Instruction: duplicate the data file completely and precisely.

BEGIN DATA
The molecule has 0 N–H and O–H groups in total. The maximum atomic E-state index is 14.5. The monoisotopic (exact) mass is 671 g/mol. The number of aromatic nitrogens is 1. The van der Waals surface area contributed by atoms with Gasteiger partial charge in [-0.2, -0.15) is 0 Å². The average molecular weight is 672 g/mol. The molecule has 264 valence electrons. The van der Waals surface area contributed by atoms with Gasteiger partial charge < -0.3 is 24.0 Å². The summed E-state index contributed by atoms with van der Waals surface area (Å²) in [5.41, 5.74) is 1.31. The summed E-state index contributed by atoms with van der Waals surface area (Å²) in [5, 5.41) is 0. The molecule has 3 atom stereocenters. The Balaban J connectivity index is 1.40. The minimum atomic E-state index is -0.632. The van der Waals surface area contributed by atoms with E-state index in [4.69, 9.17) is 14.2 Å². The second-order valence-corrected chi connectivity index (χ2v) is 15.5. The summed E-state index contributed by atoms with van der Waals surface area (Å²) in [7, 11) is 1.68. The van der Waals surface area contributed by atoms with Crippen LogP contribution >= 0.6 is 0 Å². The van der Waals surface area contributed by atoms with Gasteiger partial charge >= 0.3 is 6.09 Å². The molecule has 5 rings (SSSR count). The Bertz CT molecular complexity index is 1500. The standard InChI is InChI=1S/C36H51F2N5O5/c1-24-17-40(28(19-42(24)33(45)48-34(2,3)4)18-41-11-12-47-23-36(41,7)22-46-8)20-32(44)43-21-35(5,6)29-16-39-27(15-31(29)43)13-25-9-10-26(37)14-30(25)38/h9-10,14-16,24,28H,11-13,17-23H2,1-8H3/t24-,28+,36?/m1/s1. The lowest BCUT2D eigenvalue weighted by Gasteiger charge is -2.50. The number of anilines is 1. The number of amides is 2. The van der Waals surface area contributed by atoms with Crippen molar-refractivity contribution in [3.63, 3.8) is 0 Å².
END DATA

The molecule has 0 N–H and O–H groups in total. The maximum atomic E-state index is 14.5. The monoisotopic (exact) mass is 671 g/mol. The number of aromatic nitrogens is 1. The van der Waals surface area contributed by atoms with Gasteiger partial charge in [-0.2, -0.15) is 0 Å². The average molecular weight is 672 g/mol. The molecule has 264 valence electrons. The van der Waals surface area contributed by atoms with Gasteiger partial charge < -0.3 is 24.0 Å². The summed E-state index contributed by atoms with van der Waals surface area (Å²) in [5.41, 5.74) is 1.31. The summed E-state index contributed by atoms with van der Waals surface area (Å²) in [5, 5.41) is 0. The molecule has 3 atom stereocenters. The Balaban J connectivity index is 1.40. The minimum atomic E-state index is -0.632. The van der Waals surface area contributed by atoms with E-state index in [4.69, 9.17) is 14.2 Å². The second-order valence-corrected chi connectivity index (χ2v) is 15.5. The summed E-state index contributed by atoms with van der Waals surface area (Å²) in [7, 11) is 1.68. The van der Waals surface area contributed by atoms with Crippen LogP contribution >= 0.6 is 0 Å². The van der Waals surface area contributed by atoms with Gasteiger partial charge >= 0.3 is 6.09 Å². The molecule has 5 rings (SSSR count). The Bertz CT molecular complexity index is 1500. The standard InChI is InChI=1S/C36H51F2N5O5/c1-24-17-40(28(19-42(24)33(45)48-34(2,3)4)18-41-11-12-47-23-36(41,7)22-46-8)20-32(44)43-21-35(5,6)29-16-39-27(15-31(29)43)13-25-9-10-26(37)14-30(25)38/h9-10,14-16,24,28H,11-13,17-23H2,1-8H3/t24-,28+,36?/m1/s1. The lowest BCUT2D eigenvalue weighted by Gasteiger charge is -2.50. The number of anilines is 1. The number of amides is 2. The van der Waals surface area contributed by atoms with Crippen molar-refractivity contribution in [3.63, 3.8) is 0 Å².